Judge rules that LAX rate hike is unreasonable

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A federal judge has determined that the new and increased charges being incurred by airlines operating out of Terminals 1 and 3 of Los Angeles International Airport (LAX) are “unreasonable” and “unjustly discriminate”, in a move that could cost the airport’s operator millions in reimbursements.

In an exhaustive “recommended decision” served yesterday, US DOT administrative law judge Richard Goodwin found that the formulas and methods used by Los Angeles World Airports (LAWA) to justify the new fees are inappropriate and that carriers should be reimbursed.

LAWA’s obligation “is prospectively and retroactively” and it “should pay interest on the sums due”, says Goodwin.

Transportation Secretary Mary Peters is expected to issue a final decision on the matter by June 15.

Domestic airline occupants of Terminal 1 and 3, including AirTran Airways, Alaska Airlines, ATA Airlines, Frontier Airlines, Midwest Airlines, Southwest Airlines, and US Airways, have applauded the judges ruling.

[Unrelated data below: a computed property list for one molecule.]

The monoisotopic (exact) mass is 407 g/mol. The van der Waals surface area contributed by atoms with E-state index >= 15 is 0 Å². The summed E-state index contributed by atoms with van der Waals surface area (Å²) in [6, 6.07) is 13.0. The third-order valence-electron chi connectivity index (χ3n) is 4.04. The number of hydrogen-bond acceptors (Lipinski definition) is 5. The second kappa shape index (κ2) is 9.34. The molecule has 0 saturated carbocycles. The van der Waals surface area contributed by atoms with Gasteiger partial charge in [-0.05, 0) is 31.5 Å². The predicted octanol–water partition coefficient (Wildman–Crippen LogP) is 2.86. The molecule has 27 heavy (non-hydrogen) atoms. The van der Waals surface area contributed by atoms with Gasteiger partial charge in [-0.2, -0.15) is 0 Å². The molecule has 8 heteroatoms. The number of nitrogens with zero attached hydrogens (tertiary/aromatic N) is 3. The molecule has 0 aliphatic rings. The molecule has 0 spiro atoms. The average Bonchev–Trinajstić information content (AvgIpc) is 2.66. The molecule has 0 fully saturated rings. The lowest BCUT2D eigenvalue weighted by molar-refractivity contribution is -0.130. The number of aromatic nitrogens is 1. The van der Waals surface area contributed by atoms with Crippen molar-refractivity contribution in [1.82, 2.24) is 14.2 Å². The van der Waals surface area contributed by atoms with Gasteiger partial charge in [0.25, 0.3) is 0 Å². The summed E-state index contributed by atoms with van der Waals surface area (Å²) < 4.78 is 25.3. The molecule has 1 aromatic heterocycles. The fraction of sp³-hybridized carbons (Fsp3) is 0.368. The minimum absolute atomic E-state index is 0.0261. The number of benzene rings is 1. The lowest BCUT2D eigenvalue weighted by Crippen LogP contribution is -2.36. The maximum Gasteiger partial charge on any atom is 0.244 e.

In a joint statement, they say: “We are gratified by today’s recommended decision in favor of the airlines serving Terminals 1 and 3 at LAX. The administrative law judge’s ruling upholds clear and longstanding principles of law that are designed to protect consumers and air carriers from excessive, unreasonable, and discriminatory payments for the use of an essential public facility.

“It is unfortunate that LAWA once again compelled the airlines to initiate expensive and time-consuming legal proceedings before the DOT in order to protect our customers, employees and shareholders from LAWA’s egregious actions.”